Strangely Consistent

Theory, practice, and languages, braided together

Second system syndrome done wrong

I'm mostly happy about the Perl 6 specification. Not all of you may know what it is, so here's a short summary: it consists of several numbered synopses, each of which describes a certain part of Perl 6. Some of the synopses sprang into existence as summaries of correspondingly-numbered "apocalypses" — those are the original Perl 6 design documents written by Larry Wall as a summary of the conclusions of reading through the RFCs. The apocalypses are way out-of-date nowadays; they're littered with updates that alert the reader to how syntax and other things are nowadays, but many of these updates are also out of date. The real specification sits in the synopses; that's where the language is defined.

That's the specification. Several synopses, each of them about some topic. Sometimes STD.pm6 is thrown in as being part of the specification, too, especially as it still contains ideas that haven't made it into the synopses yet.


As different implementations (mostly Rakudo nowadays) catch up with the specification and actually implement it, we become increasingly confident that it actually works as specified. That's code for "we go in and change it a lot until the specification agrees with the implementation". This is a beneficial process, and it's part of why I really like Perl 6: we're not afraid to adjust our dreams to conform with reality.

This back-and-forth between implementations and specification is of course what the in-house term "whirlpool development" is all about. It's a sort of antithetical stance to "waterfall development", this notion that work should proceed in discrete stages, from analysis via design to implementation and then testing. The whirlpool model maintains that later stages (like implementation and testing) affect earlier stages (like analysis and design). And boy, is that ever true!

In fact, this has sunk so deep into our mental model of the project, that we don't really trust a synopsis until it's been implemented. The synopses are the rough consensus that we've all agreed upon so far, but until there's running code too, the synopsis is assumed to come with a big grain of NaCl.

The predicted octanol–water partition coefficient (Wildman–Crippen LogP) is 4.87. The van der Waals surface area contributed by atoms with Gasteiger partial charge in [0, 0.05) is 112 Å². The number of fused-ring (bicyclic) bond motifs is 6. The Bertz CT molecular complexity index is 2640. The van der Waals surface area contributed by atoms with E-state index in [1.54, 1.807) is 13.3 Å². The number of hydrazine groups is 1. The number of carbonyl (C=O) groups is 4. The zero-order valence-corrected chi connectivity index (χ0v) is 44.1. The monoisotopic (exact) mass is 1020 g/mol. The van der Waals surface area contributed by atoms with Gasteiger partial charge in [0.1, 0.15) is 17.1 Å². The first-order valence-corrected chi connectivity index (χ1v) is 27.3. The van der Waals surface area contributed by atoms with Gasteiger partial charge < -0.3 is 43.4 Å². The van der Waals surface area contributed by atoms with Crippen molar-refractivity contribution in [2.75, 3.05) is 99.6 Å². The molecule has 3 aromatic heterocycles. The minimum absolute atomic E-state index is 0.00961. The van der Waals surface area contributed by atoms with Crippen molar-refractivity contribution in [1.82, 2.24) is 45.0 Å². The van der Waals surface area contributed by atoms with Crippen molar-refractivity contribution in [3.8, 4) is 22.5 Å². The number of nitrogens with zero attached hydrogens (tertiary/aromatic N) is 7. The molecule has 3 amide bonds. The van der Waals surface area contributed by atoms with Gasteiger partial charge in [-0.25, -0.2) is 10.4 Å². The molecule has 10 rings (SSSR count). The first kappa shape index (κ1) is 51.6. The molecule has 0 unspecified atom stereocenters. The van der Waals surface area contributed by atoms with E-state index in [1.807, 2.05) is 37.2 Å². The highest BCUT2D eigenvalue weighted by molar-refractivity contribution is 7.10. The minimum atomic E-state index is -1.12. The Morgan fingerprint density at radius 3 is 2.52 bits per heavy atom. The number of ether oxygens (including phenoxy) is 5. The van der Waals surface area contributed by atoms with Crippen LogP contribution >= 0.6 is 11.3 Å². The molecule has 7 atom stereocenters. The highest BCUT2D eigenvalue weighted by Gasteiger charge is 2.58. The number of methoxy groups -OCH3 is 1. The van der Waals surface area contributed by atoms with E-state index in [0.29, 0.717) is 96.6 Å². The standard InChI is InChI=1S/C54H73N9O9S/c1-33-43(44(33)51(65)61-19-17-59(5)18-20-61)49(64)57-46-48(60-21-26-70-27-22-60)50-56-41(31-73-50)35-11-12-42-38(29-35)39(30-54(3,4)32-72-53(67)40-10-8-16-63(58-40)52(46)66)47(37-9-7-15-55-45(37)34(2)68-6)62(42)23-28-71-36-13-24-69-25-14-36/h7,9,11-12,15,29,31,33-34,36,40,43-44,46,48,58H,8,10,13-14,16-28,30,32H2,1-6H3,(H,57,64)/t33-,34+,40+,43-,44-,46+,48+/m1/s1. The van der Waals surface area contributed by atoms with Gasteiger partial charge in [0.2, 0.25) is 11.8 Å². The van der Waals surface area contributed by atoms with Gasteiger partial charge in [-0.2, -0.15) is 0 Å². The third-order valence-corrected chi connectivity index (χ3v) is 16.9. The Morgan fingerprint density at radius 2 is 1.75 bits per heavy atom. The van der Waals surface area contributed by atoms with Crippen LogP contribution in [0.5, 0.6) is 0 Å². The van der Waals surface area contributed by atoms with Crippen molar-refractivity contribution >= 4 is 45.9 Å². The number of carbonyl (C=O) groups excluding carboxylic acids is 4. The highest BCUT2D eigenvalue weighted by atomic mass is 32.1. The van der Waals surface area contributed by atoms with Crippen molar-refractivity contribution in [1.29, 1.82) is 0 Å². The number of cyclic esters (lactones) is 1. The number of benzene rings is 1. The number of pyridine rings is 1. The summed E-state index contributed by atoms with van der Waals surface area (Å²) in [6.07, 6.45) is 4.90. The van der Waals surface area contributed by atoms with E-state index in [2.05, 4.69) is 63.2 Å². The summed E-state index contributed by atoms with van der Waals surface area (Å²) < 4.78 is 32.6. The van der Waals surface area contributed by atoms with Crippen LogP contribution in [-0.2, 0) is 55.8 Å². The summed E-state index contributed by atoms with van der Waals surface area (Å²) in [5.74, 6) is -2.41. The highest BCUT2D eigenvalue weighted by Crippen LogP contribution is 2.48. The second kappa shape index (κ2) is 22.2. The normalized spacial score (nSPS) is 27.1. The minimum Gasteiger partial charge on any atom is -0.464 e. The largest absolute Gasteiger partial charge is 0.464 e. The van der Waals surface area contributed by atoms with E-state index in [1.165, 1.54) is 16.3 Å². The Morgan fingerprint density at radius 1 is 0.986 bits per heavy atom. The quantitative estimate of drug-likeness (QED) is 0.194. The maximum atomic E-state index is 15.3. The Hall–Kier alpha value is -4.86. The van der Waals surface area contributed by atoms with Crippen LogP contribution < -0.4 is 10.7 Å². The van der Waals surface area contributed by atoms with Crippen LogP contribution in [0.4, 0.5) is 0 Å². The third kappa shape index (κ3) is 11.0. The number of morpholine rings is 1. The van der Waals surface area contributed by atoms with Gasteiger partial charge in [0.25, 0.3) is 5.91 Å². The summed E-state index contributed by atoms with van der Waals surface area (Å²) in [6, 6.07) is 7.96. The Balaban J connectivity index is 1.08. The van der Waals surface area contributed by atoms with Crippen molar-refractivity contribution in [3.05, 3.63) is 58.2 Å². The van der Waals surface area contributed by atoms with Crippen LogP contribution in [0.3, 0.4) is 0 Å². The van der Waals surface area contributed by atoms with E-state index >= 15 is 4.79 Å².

The terminology that seems to emerge for this is that a synopsis becomes increasingly frozen over time, but before it reaches that point through actual empirical implementing, it's slushy or even liquid. Today, we have a few frozen bits of spec, lots of slushy bits, and a few liquid bits. Slushy is good; it means that we have some backing from implementations, but the spec and the implementations don't quite agree yet. I like that part, and since I'm an early adopter by temperament, I'm fully prepared to work under such conditions.

Concrete example: Larry made some changes to multi semantics; Jonathan got visibly worried, but couldn't quite put his finger on why. Recently he put his worries into words, which unsurprisingly were backed up by implementation concerns. Larry obliged and refined the semantics to address those concerns. The implementations drive the specification.

That last example is also a suitable instance of another metaphor: various parts of the spec seem to undergo some kind of stochastic hill-climbing in a hypothetical space. Along the way, it might reach several local maxima, in which some of the concerns have been addressed, but there is still gnashing of teeth over others. Usually, when we reach a global maximum, everybody just knows: this is it. (Well, at least to the extent that hill-climbing guarantees that the maximum really is global.)

All this is emphasized in the Perl 6 motto "Second System Syndrome Done Right". Redesigning things on the basis of empirical feedback. And it's pretty good.


There are also a couple of pieces of spec where I think we haven't found the global maximum yet, or even a local one. That's what I really set out to write about today. I feel a bit like MJD now; what you read so far was only an introduction of sorts.

Let's split things into two parts: slight unease and abstraction astronautism. The former are parts where I believe we're on the right track but not quite there yet. The latter are parts that I believe were too ambitiously designed from the beginning, and that are probably better thrown out wholesale. The former requires out-of-the-box thinking; the latter would need something more like out-of-the-box courage.

Slight unease

Abstraction astronautism

A third category would be "areas where I wish there were more spec, period". But searching for those is the objective of being all over the place with Rakudo, writing different application code, trying new and exciting things. Such discussion takes place all the time on IRC, over pieces of code, or on the p6l list. So I don't have a pent-up need to blog about those.